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Hierarchical Path: Seven Years War (Main Page) >> States >> Hessen-Darmstadt

Capital Darmstadt
Language(s) German
Religion Protestant (Lutheran)
Population not yet available
Government Landgraviate (Landgrafschaft)
Dependencies In 1622 Hessen-Homburg (part of Hessen-Darmstadt) was made an appanage, or endowment, for Georg I`s youngest son, Friedrich (+ 1638).
Rulers The rulers of Hessen-Darmstadt were as follows:
  • 1567 – Georg I (1547-1596), son of Landgraf Philip
  • Ludwig V (1577-1626), son of Georg I
  • Georg II (1626-1661)
  • Ludwig VI (1661-1678)
  • Ernst Ludwig (1678-1739) son of Ludwig VI.
  • Ludwig VIII (1739-1768)
Army see the article Hessen-Darmstadt Army
Navy none
History In 1148 Hedwig von Gudensberg, heiress to many of the Hessian lands, married Ludwig I, landgrave of Thuringia. Ober-Hessen remained in Thuringian ownership until the death of landgrave Ludwig IV (The Holy) in 1227. His daughter, Sophie (heiress of Hessen) became the second wife of duke Heinrich II von Brabant. In 1264, their son, Heinrich, was recognized as claimant to the throne of Ober-Hessen; in 1292 he became landgrave Heinrich I (Das Kind - The Child) of Ober-Hessen. In 1458 Heinrich III succeeded to the throne; in 1479, he acquired the counties of Katzenellenbogen, Ziegenhain and Nidda.

In 1489 Wilhelm III succeeded Heinrich as landgrave von Ober-Hessen; he died in 1500 and Ober-Hessen fell to Wilhelm II von Nieder-Hessen. Wilhelm II died in 1509 and was succeeded by his wife, Anna von Mecklenburg, as regent for their son, Philipp.

In 1518 Philipp I der Grossmuetigen (the Magnanimous) assumed the throne; he died in 1567 and the Hessian lands were divided as follows among the four brothers:

  • Hessen-Kassel (Nieder-Hessen with Schmalkalden and Ziegenhain) reigned by landgrave Wilhelm IV.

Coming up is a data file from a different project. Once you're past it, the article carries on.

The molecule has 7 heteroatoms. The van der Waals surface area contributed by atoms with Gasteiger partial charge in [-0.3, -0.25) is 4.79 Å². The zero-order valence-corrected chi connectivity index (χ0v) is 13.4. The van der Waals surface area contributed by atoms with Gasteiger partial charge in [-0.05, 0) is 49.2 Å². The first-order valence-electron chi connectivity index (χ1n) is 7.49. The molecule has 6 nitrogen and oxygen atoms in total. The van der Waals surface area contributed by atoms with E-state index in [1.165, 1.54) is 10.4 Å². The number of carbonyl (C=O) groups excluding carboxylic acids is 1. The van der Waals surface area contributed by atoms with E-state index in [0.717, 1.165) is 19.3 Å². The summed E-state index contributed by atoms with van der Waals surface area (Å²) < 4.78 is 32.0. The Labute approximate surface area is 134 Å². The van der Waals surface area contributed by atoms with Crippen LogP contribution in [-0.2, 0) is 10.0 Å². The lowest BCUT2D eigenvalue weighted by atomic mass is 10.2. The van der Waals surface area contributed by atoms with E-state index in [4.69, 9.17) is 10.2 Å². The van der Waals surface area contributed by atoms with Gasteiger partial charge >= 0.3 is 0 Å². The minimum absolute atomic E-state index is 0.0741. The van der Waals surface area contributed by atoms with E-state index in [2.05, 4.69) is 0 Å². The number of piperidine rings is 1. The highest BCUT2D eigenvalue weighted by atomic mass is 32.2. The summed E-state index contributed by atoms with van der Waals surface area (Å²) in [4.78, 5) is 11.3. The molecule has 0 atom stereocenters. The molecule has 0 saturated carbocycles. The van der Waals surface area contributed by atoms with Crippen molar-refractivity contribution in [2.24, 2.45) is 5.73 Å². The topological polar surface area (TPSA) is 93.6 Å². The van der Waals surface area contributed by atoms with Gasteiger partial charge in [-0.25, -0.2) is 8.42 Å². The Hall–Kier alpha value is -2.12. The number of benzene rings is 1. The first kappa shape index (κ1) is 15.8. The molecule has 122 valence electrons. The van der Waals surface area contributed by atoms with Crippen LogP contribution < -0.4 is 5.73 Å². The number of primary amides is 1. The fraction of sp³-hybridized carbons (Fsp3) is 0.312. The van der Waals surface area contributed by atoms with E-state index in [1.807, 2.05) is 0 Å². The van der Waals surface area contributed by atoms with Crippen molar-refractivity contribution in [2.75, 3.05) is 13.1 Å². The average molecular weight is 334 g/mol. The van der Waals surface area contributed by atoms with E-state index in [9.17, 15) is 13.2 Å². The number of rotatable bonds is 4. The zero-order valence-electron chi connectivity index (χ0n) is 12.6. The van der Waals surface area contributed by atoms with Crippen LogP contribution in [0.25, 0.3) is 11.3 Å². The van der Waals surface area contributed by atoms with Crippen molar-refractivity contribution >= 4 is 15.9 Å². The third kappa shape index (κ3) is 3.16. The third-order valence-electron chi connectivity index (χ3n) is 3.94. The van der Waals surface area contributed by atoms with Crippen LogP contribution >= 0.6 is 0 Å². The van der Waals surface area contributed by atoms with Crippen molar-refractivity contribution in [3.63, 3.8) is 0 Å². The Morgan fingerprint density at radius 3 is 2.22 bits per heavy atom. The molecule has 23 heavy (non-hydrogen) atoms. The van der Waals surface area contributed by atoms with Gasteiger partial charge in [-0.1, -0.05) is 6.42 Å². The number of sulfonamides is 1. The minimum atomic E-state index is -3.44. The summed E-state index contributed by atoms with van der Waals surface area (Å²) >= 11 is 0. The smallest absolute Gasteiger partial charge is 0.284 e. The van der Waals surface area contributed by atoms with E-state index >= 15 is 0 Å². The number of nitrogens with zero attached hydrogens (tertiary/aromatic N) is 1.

• Hessen-Marburg (Oberhessen with Marburg, Giessen, Epstein and Nidda) ruled by landgrave Ludwig IV.
  • Hessen-Rheinfels, ruled by landgrave Philipp I.
  • Hessen-Darmstadt, ruled by landgrave Georg I. In 1577, Georg I received part of the county of Diez. He died in 1596 and was succeeded by Philipp II von Hessen-Rheinfels (son of Philipp I der Grossmuetigen), who died in 1583; his lands fell to Hessen-Kassel.

Ludwig IV von Hessen-Marburg died in 1604; his lands fell to Hessen-Darmstadt, but Georg I exchanged then with his brother Wilhelm IV for the remainder of the county of Diez.

During the Thirty Years' War, landgrave George II of Hesse-Darmstadt remained a strict Lutheran and maintained a close alliance with Saxony, which resulted in a pro-Habsburg policy after 1635.

At the Peace of Westphalia in 1648, Hessen-Darmstadt won back most of Ober-Hessen from Hessen-Kassel. In 1730, Hessen-Darmstadt took over the county of Hessen-Hanau-Lichtenberg.

Ludwig V reigned Hessen-Darmstadt from 1597 until 1626. He was succeeded by Georg II, who ruled until 1661.

Ludwig VI (son of Georg II) ruled Hessen-Darmstadt from 1661 until his death in 1678; he was succeeded by his son Ludwig VII for 18 1/2 weeks, when he also died.

Ludwig VII was succeeded by his half brother, Ernst Ludwig, under the regency of his mother, Elisabeth Dorothea von Sachsen-Gotha-Altenburg. Ernst Ludwig (born in 1667) ruled Hessen-Darmstadt until 1739. He was succeeded by his son, landgrave Ludwig VIII, who reigned until 1768.

Landgrave Ludwig IX, son of Ludwig VIII, ruled from 1768 to 1790. He was the Hessian equivalent of Friedrich the Soldier King of Prussia. He had served in the French, then in the Prussian armies. In 1741 he raised a company of soldiers in Pirmasens, which he turned into a major garrison town. In the War of the Austrian Succession, he had to serve in the French army and was defeated, in 1743, at Prague. He then transferred to the Prussian army and was Chef of IR Nr 12 from 1743 to 1757, when he resigned for diplomatic reasons, at the insistence of his father, an ally of the French. In 1764 he entered Austrian service as GFML and was made Chef of IR Nr 35 until 1774, when he entered Russian service as a GFM.

On 6 April 1790, Landgraf Ludwig X assumed the throne. He was a great admirer of Prussia and introduced many of their trends into the uniforms, equipment, tactics and drill into his small army. In 1790, Hessen-Darmstadt lost those lands in Alsace, which it had held until then, and four years later, it lost all its territories on the left bank of the River Rhine.

In the Peace of Luneville on 1801, Hessen-Darmstadt received the duchy of Westphalen and part of the electorate of Mainz. At the same time, it exchanged some parcels of land with Baden, for which it received - among others - the imperial town of Wimpfen. In 1806 landgrave Ludwig X of Hessen-Darmstadt became archduke Ludwig I von Hessen-Darmstadt and the state entered Napoleon`s Rheinbund. It now included Hessen-Homburg.


not yet available


Wikipedia Hesse-Darmstadt


Digby Smith for the initial version of this article.